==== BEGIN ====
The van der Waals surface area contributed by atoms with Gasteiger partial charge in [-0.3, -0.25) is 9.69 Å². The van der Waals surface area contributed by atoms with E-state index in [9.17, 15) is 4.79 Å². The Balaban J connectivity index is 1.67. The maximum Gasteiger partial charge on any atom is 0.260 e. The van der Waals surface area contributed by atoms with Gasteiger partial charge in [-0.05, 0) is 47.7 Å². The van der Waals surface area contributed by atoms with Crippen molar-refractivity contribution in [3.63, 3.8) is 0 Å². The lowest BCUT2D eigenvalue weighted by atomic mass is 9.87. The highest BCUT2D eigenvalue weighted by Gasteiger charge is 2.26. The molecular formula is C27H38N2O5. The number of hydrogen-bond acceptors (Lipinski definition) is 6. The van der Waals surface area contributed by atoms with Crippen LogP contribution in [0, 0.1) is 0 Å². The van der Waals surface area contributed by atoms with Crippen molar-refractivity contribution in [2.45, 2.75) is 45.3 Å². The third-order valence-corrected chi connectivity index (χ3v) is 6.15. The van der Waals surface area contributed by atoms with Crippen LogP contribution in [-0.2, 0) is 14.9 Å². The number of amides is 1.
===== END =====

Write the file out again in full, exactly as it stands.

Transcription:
The van der Waals surface area contributed by atoms with Gasteiger partial charge in [-0.3, -0.25) is 9.69 Å². The van der Waals surface area contributed by atoms with E-state index in [9.17, 15) is 4.79 Å². The Balaban J connectivity index is 1.67. The maximum Gasteiger partial charge on any atom is 0.260 e. The van der Waals surface area contributed by atoms with Gasteiger partial charge in [-0.05, 0) is 47.7 Å². The van der Waals surface area contributed by atoms with Crippen molar-refractivity contribution in [3.63, 3.8) is 0 Å². The lowest BCUT2D eigenvalue weighted by atomic mass is 9.87. The highest BCUT2D eigenvalue weighted by Gasteiger charge is 2.26. The molecular formula is C27H38N2O5. The number of hydrogen-bond acceptors (Lipinski definition) is 6. The van der Waals surface area contributed by atoms with Crippen LogP contribution in [0, 0.1) is 0 Å². The van der Waals surface area contributed by atoms with Crippen molar-refractivity contribution in [2.45, 2.75) is 45.3 Å². The third-order valence-corrected chi connectivity index (χ3v) is 6.15. The van der Waals surface area contributed by atoms with Crippen LogP contribution in [-0.2, 0) is 14.9 Å². The number of amides is 1.